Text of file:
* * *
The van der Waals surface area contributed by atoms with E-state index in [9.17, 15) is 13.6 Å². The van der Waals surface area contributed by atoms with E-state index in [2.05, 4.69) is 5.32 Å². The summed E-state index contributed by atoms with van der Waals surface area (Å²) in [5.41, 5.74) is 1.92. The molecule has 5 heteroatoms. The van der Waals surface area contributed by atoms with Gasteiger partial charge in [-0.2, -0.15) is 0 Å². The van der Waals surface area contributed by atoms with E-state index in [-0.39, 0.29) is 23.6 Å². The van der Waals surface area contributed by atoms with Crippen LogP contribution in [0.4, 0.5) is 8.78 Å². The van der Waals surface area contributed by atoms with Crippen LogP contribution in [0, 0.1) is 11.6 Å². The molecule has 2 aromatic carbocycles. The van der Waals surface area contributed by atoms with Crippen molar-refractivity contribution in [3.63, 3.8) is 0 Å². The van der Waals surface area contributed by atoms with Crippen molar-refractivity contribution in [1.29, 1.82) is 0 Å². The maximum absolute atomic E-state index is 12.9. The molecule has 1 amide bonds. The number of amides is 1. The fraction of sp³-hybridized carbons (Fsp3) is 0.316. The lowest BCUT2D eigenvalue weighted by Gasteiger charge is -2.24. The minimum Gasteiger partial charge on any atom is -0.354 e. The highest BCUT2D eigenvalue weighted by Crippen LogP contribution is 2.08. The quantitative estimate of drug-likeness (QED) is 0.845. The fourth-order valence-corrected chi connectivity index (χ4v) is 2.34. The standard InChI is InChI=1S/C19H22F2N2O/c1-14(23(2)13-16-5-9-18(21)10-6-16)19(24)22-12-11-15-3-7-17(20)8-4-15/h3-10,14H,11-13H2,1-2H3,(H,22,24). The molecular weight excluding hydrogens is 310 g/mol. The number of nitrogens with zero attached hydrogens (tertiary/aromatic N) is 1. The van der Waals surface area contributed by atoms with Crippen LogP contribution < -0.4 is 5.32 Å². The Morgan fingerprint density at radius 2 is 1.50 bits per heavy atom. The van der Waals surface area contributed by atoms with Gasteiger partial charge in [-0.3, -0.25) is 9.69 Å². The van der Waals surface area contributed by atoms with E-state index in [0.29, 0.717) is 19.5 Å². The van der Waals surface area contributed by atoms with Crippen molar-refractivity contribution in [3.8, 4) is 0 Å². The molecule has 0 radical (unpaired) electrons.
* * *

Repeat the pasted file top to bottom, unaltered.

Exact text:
The van der Waals surface area contributed by atoms with E-state index in [9.17, 15) is 13.6 Å². The van der Waals surface area contributed by atoms with E-state index in [2.05, 4.69) is 5.32 Å². The summed E-state index contributed by atoms with van der Waals surface area (Å²) in [5.41, 5.74) is 1.92. The molecule has 5 heteroatoms. The van der Waals surface area contributed by atoms with Gasteiger partial charge in [-0.2, -0.15) is 0 Å². The van der Waals surface area contributed by atoms with E-state index in [-0.39, 0.29) is 23.6 Å². The van der Waals surface area contributed by atoms with Crippen LogP contribution in [0.4, 0.5) is 8.78 Å². The van der Waals surface area contributed by atoms with Crippen LogP contribution in [0, 0.1) is 11.6 Å². The molecule has 2 aromatic carbocycles. The van der Waals surface area contributed by atoms with Crippen molar-refractivity contribution in [3.63, 3.8) is 0 Å². The van der Waals surface area contributed by atoms with Crippen molar-refractivity contribution in [1.29, 1.82) is 0 Å². The maximum absolute atomic E-state index is 12.9. The molecule has 1 amide bonds. The number of amides is 1. The fraction of sp³-hybridized carbons (Fsp3) is 0.316. The lowest BCUT2D eigenvalue weighted by Gasteiger charge is -2.24. The minimum Gasteiger partial charge on any atom is -0.354 e. The highest BCUT2D eigenvalue weighted by Crippen LogP contribution is 2.08. The quantitative estimate of drug-likeness (QED) is 0.845. The fourth-order valence-corrected chi connectivity index (χ4v) is 2.34. The standard InChI is InChI=1S/C19H22F2N2O/c1-14(23(2)13-16-5-9-18(21)10-6-16)19(24)22-12-11-15-3-7-17(20)8-4-15/h3-10,14H,11-13H2,1-2H3,(H,22,24). The molecular weight excluding hydrogens is 310 g/mol. The number of nitrogens with zero attached hydrogens (tertiary/aromatic N) is 1. The van der Waals surface area contributed by atoms with Crippen LogP contribution < -0.4 is 5.32 Å². The Morgan fingerprint density at radius 2 is 1.50 bits per heavy atom. The van der Waals surface area contributed by atoms with Gasteiger partial charge in [-0.3, -0.25) is 9.69 Å². The van der Waals surface area contributed by atoms with E-state index in [0.29, 0.717) is 19.5 Å². The van der Waals surface area contributed by atoms with Crippen molar-refractivity contribution in [3.8, 4) is 0 Å². The molecule has 0 radical (unpaired) electrons.